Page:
Sci-Fi movies have always loved to depict a world where with just a word we can get a disembodied voice to fulfil our demands. That future is now available in your home and it’s enough to make people of the eighties mess their pants.

The Amazon Echo, or more specifically its cloud-based software Alexa, is the internet firm’s attempt at creating the Star Trek computer. And you are Captain Kirk. Or Picard. Or whatever – I hate Star Trek.

The Echo is the sleek cylinder speaker (lovely sound quality) that you connect to wi-fi and its multi-directional microphones wake up when they hear the word ‘Alexa’. From there, your wish is Alexa’s command.

Alexa, tell me a joke. Alexa, what’s the weather like? Alexa, when is my next train? Alexa, order me an uber. Alexa turn on the kitchen light.

You ask, Alexa does it. Mostly.

Being early days - Echo was released in the UK just last week – Alexa doesn’t know how to do everything yet and your life may need to catch up too.

My home is not yet kitted out with wi-fi light bulbs and in my case, ‘Alexa, play Kate Bush’ was met with the response ‘Call the police’.

I panicked, thinking Alexa was actually dialling 999 herself (she wasn’t). Now, I accept not everyone loves Kate Bush but I felt it was a bit harsh. It turns out, however, Alexa thought I asked how to get rid of a dead body. No, I don’t know how they sounded alike either.

In fairness Alexa is already pretty astute at understanding 99 per cent of what I and my co-workers jabber on about and a dazzling feature of her tech means she learns that other one per cent quickly too.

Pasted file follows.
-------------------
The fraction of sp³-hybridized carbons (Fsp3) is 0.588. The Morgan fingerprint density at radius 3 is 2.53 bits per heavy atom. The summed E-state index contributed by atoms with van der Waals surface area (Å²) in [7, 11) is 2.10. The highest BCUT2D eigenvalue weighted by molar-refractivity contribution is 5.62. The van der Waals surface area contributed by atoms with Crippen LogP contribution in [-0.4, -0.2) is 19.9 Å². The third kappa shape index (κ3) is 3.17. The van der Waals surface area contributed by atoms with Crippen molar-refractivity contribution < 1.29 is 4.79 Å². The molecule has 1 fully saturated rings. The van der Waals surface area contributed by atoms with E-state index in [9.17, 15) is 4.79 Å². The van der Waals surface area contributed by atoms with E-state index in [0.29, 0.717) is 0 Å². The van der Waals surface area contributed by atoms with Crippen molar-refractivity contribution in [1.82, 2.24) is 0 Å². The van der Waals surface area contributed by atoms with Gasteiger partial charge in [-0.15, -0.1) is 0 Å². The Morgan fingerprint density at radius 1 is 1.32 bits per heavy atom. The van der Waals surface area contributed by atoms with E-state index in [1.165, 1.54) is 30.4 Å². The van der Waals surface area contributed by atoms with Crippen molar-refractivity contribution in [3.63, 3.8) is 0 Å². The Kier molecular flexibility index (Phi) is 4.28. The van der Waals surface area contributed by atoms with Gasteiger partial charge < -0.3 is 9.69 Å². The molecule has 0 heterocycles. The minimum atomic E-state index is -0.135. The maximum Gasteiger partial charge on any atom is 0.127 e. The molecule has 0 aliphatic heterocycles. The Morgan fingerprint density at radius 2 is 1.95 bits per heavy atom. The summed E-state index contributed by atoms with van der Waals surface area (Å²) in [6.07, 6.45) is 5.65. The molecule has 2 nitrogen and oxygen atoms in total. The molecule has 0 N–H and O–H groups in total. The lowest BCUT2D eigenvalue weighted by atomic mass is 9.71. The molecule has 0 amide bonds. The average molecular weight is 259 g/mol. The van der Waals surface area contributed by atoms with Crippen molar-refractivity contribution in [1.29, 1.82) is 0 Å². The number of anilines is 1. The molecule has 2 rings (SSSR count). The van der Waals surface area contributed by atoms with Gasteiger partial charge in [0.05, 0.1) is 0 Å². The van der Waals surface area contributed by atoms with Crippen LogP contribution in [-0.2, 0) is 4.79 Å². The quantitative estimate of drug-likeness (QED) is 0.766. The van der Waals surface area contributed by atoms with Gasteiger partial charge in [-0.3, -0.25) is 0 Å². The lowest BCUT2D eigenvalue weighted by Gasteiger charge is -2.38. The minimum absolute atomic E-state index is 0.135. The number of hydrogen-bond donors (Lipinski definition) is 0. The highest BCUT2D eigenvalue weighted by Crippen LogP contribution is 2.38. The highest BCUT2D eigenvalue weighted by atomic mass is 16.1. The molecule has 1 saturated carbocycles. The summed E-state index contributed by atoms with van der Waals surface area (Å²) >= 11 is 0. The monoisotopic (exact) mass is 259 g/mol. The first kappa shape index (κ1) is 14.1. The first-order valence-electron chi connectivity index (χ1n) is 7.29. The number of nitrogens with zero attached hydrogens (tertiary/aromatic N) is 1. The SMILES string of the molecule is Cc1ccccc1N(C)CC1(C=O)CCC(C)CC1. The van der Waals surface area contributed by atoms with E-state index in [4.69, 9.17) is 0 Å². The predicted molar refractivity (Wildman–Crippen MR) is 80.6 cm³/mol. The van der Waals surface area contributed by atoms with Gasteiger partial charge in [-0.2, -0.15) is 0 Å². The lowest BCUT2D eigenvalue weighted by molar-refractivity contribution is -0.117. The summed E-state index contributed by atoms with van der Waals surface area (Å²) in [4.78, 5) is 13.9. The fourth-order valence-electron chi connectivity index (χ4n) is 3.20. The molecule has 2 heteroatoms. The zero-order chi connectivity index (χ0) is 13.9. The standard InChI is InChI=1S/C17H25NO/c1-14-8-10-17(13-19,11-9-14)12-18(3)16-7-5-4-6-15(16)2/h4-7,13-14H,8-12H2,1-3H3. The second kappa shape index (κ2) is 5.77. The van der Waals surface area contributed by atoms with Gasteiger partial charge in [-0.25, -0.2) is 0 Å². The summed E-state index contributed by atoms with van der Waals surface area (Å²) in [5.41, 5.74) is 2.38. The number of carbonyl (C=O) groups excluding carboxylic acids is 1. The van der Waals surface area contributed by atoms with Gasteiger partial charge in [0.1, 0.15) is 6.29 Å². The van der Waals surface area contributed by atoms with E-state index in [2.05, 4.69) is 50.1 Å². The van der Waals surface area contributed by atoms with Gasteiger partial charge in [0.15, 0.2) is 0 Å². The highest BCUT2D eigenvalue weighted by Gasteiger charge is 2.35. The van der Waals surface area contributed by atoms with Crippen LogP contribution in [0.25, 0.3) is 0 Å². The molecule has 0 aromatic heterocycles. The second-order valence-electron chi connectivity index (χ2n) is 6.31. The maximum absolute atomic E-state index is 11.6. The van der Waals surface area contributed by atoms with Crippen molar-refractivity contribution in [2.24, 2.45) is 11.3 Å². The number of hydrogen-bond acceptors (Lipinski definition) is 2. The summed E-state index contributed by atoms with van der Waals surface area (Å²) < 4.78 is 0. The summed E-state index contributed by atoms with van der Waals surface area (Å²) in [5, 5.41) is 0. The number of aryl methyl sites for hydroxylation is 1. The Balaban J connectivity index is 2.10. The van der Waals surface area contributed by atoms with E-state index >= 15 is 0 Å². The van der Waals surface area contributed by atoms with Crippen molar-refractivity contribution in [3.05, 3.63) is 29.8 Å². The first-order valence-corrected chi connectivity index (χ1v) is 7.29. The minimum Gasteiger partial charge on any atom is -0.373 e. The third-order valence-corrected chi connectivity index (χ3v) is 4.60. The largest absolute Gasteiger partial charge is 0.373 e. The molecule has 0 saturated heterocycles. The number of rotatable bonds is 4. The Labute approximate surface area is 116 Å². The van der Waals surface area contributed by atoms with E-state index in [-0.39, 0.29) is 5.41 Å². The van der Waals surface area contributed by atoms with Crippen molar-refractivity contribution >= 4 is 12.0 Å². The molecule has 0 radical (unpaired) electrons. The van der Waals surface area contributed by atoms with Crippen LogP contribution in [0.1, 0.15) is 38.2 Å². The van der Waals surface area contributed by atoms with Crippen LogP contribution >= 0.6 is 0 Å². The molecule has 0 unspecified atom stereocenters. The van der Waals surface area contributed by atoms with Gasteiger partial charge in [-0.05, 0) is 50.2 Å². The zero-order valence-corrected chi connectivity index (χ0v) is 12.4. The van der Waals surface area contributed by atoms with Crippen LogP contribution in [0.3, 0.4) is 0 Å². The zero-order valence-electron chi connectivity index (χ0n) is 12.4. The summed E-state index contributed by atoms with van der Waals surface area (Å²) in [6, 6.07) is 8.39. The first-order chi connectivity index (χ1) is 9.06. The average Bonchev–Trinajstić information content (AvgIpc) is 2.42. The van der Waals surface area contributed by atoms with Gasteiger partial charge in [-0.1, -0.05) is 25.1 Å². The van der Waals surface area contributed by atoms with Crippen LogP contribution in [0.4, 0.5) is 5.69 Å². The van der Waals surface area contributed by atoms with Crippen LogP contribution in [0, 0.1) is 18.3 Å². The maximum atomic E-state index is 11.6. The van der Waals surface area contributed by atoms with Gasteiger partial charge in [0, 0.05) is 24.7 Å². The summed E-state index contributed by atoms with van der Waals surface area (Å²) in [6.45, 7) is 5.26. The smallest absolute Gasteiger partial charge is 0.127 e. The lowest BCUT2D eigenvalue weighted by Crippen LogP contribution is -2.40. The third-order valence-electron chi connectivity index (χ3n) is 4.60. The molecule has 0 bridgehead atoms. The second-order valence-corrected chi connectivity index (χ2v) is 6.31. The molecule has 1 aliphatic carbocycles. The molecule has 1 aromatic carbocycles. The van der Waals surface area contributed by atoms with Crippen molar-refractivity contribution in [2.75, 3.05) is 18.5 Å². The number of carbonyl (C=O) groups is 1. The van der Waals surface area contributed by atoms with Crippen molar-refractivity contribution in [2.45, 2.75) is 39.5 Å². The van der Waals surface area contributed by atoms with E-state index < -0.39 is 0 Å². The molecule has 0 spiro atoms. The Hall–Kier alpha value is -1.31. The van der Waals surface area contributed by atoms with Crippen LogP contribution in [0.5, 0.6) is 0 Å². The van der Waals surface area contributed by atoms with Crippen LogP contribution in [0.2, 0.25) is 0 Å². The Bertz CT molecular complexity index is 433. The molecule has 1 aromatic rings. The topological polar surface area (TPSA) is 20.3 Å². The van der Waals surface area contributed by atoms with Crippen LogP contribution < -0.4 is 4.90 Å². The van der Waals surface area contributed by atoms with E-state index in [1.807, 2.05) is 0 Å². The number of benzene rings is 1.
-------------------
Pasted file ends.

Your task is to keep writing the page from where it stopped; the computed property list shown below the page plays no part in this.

Similarly, Alexa’s software is dependent on the right apps, or ‘skills’ as they’re known here. Being new, it’s not a comprehensive list yet. National Rail is on it, so you can check trains. As is Spotify, and Jamie Oliver and a pregnancy app and the weather and various other bits and bobs that make life just that little bit easier.

And it will only get better.

If nothing else, it’s nice to be able to just play the radio or your favourite playlist and adjust the volume without having to touch a single button.

She - and you will end up referring to this computer voice as she - knows a lot of lame, but kinda funny, jokes too.

For those wondering about privacy, you can chill a little – Amazon categorically told me that only the word ‘Alexa’ wakes up the machine and that she’s not listening the whole time. Neither are the company using your queries to sell you stuff (so no recommendations for really strong acid or pig farms for me, then).

The Echo is a beautiful piece of kit that will be welcome in virtually any home and while Alexa is largely a novelty at the moment, her potential is enormous. It’s life, Jim, but not as we know it.

Oh, and just be prepared for friends and co-workers to repeatedly refer to the film Her, in which Joaquin Phoenix falls in love with an operating system.

So now I know why Tony Stark gave JARVIS Paul Bettany’s voice – no-one will accuse you of falling in love with that.

Amazon Echo is available now from for £149.99

Like our What's On page on Facebook for entertainment news, interviews, reviews and features from across south London.